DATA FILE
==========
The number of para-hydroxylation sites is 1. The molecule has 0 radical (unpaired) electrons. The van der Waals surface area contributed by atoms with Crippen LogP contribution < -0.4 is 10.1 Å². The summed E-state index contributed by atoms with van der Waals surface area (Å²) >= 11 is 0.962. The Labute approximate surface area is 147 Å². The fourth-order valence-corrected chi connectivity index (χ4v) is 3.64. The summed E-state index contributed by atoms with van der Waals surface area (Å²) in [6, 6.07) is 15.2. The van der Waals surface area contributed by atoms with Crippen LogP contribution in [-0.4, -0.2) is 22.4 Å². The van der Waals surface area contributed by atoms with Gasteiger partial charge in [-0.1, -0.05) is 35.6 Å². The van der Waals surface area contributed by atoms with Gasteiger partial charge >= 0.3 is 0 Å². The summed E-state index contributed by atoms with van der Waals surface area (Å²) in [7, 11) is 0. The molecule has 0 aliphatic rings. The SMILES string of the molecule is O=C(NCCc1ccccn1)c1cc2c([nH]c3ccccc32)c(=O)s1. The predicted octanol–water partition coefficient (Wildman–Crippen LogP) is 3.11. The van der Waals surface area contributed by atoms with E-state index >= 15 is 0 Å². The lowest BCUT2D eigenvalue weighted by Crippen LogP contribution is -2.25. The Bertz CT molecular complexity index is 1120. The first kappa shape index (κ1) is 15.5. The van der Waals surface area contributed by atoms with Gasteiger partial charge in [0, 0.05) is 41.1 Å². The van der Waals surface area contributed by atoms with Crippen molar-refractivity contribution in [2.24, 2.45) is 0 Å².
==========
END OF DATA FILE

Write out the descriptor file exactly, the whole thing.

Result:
The number of para-hydroxylation sites is 1. The molecule has 0 radical (unpaired) electrons. The van der Waals surface area contributed by atoms with Crippen LogP contribution < -0.4 is 10.1 Å². The summed E-state index contributed by atoms with van der Waals surface area (Å²) >= 11 is 0.962. The Labute approximate surface area is 147 Å². The fourth-order valence-corrected chi connectivity index (χ4v) is 3.64. The summed E-state index contributed by atoms with van der Waals surface area (Å²) in [6, 6.07) is 15.2. The van der Waals surface area contributed by atoms with Crippen LogP contribution in [-0.4, -0.2) is 22.4 Å². The van der Waals surface area contributed by atoms with Gasteiger partial charge in [-0.1, -0.05) is 35.6 Å². The van der Waals surface area contributed by atoms with Gasteiger partial charge >= 0.3 is 0 Å². The summed E-state index contributed by atoms with van der Waals surface area (Å²) in [7, 11) is 0. The molecule has 0 aliphatic rings. The SMILES string of the molecule is O=C(NCCc1ccccn1)c1cc2c([nH]c3ccccc32)c(=O)s1. The predicted octanol–water partition coefficient (Wildman–Crippen LogP) is 3.11. The van der Waals surface area contributed by atoms with E-state index >= 15 is 0 Å². The lowest BCUT2D eigenvalue weighted by Crippen LogP contribution is -2.25. The Bertz CT molecular complexity index is 1120. The first kappa shape index (κ1) is 15.5. The van der Waals surface area contributed by atoms with Gasteiger partial charge in [0, 0.05) is 41.1 Å². The van der Waals surface area contributed by atoms with Crippen molar-refractivity contribution in [2.24, 2.45) is 0 Å².